Recovering Payment for Expenses or Services Provided for a Deceased

In Tennessee, family members and non-family members alike often provide care, perform services or pay for expenses for someone who passes away without compensating the person who provided the care or services or who paid expenses on their behalf. Can a family member or non-family member recover for care, services or expenses provided to someone while they were alive, after that person dies? The answer is: Sometimes they can, and sometimes they can’t.

If the person who provided the care, services or who paid the expenses (the “Provider”) has a valid and enforceable written agreement between him or her and the person who passed away (the “Deceased”), which is often not the case, then recovery against the estate of the Deceased should not be a problem (provided the probate estate has assets to pay the debt).

Frequently, life is not so orderly that a Provider receives an enforceable written agreement. Sometimes, death occurs before the Deceased was able to make arrangements to compensate the Provider by changing his or her will or by preparing a written agreement that will allow the Provider to recover. Sometimes, neither the Provider nor the Deceased anticipate that payment to the Provider will be a problem after the Deceased is gone, but it certainly can be.

If there is no enforceable written agreement between the Deceased and the Provider and the Deceased’s will or trust does not provide for payment to the Provider, whether a Provider can still recover for services, care or expenses paid is best approached by first determining whether the Provider was a family member or not. Why? Because the standard for recovery in such situations may well differ depending on whether the Provider was a family member or not, as explained more fully below.

Under Tennessee probate law, the term “family member” is a very flexible term and can include persons not related to the Deceased by blood or marriage. In Tennessee, if the Deceased and the Provider had a relationship of “mutual dependence” and “reciprocal kindness” that promoted “the comfort and convenience of living together,” then the Provider is considered a family member. For example, in Tennessee cases, unmarried couples living together have been considered family members.


If the Provider was not a family member of the Deceased, then, if the Provider can prove that the Deceased and the Provider had an enforceable agreement, even an oral one, providing for the Provider to be compensated, then the Provider can recover. Even if the non-family member Provider and the Deceased did not have an enforceable agreement, the Provider can recover under quantum meruit. For a discussion of quantum meruit, see my earlier blog.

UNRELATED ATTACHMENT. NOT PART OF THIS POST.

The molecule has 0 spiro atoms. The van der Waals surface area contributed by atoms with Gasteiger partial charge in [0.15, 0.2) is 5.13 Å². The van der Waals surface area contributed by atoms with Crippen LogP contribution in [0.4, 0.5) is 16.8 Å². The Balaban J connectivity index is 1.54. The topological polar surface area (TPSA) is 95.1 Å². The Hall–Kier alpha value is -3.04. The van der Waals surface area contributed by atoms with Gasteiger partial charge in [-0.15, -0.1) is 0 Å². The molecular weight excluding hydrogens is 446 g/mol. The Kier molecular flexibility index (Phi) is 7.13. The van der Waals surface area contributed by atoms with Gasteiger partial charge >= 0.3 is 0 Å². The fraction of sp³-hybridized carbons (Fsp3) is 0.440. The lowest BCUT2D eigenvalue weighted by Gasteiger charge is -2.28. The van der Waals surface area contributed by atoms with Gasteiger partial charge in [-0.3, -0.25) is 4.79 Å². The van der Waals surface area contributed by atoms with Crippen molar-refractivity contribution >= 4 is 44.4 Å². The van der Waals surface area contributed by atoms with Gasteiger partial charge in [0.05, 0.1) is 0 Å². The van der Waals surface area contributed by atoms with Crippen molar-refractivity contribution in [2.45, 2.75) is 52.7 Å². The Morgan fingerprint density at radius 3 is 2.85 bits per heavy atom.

If the Provider and the Deceased were family members, then what is known in Tennessee as the family service rule applies. The family service rule creates a rebuttable presumption that the care, services, or expenses were provided or paid out of love and affection and that, therefore, the Provider is not entitled to be compensated for them.

The Provider may rebut the presumption of the family service rule in either of two ways. First, if the Provider can prove that the Deceased expressly agreed to pay for services or to reimburse expenses, the Provider can rebut the presumption. Second, if the Provider can prove that the Deceased knew or should have known that the Provider expected to be compensated or reimbursed, the Provider can rebut the presumption.

Other states have adopted the rule that the family service rule does not apply to services that are of a business nature and which are not normally performed without compensation, as opposed to domestic services like household chores and personal care. Tennessee has not expressly adopted that rule, but seemed to follow it in the case of In re Estate of Marks (Tenn. Ct. App. 2005), which contains a helpful discussion of the family service rule.

In my experience, it is usually much easier to prove entitlement to reimbursement for expenses than to prove entitlement to payment for care or services for obvious reasons. Also, a Provider must always prove the reasonable value of his or her services to recover. Lastly, as lawyers who handle probate litigation know very well, the proof in cases where a Provider is requesting to be paid from the Deceased’s probate estate is often limited by the Deadman’s Statute.


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